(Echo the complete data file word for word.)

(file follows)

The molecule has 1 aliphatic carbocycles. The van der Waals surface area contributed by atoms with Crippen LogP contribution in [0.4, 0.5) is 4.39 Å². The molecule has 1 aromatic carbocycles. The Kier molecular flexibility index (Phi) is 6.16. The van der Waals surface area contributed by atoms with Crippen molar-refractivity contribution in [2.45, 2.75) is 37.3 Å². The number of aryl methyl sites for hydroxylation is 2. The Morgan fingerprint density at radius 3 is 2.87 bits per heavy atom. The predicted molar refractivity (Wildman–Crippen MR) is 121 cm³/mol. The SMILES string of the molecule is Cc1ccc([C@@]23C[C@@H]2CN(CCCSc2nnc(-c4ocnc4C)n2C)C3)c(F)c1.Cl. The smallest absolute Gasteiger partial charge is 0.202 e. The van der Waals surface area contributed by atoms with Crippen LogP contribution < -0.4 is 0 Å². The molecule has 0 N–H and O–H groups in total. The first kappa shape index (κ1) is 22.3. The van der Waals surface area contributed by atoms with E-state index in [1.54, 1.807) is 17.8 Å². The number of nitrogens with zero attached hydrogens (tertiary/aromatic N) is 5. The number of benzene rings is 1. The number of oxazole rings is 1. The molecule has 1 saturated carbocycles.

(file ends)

The molecule has 1 aliphatic carbocycles. The van der Waals surface area contributed by atoms with Crippen LogP contribution in [0.4, 0.5) is 4.39 Å². The molecule has 1 aromatic carbocycles. The Kier molecular flexibility index (Phi) is 6.16. The van der Waals surface area contributed by atoms with Crippen molar-refractivity contribution in [2.45, 2.75) is 37.3 Å². The number of aryl methyl sites for hydroxylation is 2. The Morgan fingerprint density at radius 3 is 2.87 bits per heavy atom. The predicted molar refractivity (Wildman–Crippen MR) is 121 cm³/mol. The SMILES string of the molecule is Cc1ccc([C@@]23C[C@@H]2CN(CCCSc2nnc(-c4ocnc4C)n2C)C3)c(F)c1.Cl. The smallest absolute Gasteiger partial charge is 0.202 e. The van der Waals surface area contributed by atoms with Crippen LogP contribution < -0.4 is 0 Å². The molecule has 0 N–H and O–H groups in total. The first kappa shape index (κ1) is 22.3. The van der Waals surface area contributed by atoms with E-state index in [1.54, 1.807) is 17.8 Å². The number of nitrogens with zero attached hydrogens (tertiary/aromatic N) is 5. The number of benzene rings is 1. The number of oxazole rings is 1. The molecule has 1 saturated carbocycles.